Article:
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Septic Arthritis By Serratia Marcescens After Arthroscopical ACL Reconstruction With Hamstrings: A Case Report

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Author(s): Dimitrios S. Mastrokalos

Journal: Journal of Orthopaedics
ISSN 0972-978X

Volume: 3;
Issue: 3;
Date: 2006;
Original page

Keywords: Serratia marcescens | septic arthritis knee | ACL reconstruction

ABSTRACT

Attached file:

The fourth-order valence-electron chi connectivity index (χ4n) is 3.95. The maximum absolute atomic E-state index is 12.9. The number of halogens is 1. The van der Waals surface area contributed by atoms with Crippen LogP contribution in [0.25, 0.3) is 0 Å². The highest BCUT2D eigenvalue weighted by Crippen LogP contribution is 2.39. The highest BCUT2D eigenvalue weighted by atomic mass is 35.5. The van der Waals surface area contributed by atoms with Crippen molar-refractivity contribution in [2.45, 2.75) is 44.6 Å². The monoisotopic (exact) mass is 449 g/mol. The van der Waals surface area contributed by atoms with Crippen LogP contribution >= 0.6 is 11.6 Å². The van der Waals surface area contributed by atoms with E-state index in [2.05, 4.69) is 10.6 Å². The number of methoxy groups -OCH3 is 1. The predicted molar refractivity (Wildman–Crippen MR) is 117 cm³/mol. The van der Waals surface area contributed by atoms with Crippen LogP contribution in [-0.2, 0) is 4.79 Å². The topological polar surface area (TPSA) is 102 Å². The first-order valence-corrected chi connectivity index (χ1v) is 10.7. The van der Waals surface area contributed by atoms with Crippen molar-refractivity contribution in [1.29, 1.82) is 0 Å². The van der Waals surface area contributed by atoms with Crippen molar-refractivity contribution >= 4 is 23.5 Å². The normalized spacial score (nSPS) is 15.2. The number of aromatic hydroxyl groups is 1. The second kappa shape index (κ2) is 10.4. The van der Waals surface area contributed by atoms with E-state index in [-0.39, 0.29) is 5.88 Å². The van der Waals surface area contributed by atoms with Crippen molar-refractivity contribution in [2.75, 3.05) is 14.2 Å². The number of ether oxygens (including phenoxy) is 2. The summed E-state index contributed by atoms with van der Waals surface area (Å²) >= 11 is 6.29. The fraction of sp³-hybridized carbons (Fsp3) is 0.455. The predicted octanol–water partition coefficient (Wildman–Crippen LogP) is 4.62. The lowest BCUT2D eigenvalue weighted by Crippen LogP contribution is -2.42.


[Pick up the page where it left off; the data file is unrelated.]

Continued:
A case of septic arthritis caused by Serratia marcescens, after arthroscopical anterior cruciate ligament (ACL) reconstruction in a patient with no history of intravenous drug abuse, is reported. A 37-year-old man underwent arthroscopical ACL reconstruction with a quadruple hamstring graft. Eight days postoperatively, he developed fever (> 39o C), knee pain, erythema and effusion with suppuration. He was readmitted to the hospital with the diagnosis of septic arthritis. The patient's erythrocyte sedimentation rate (73mm/1st hour), C-reactive protein level (143mg/L), and white blood cell count were high (10.47x103 /μL). The joint was aspirated and fluid was sent for cultures that revealed the presence of S. marcescens. S. marcescens, is a gram negative bacteria which belongs to enterobacteriae and is mainly involved in nosocomial and intravenous drug users’ infections. In our case, the infection was first treated with immediate arthroscopic irrigation and debridement, in order to save the graft. Due to persistence of symptoms, clinical and laboratory findings, a second arthroscopic irrigation and debridement with removal of the graft and hardware was necessary. Intravenous antibiotic administration for 6 weeks, followed by oral administration for 18 weeks was also given.
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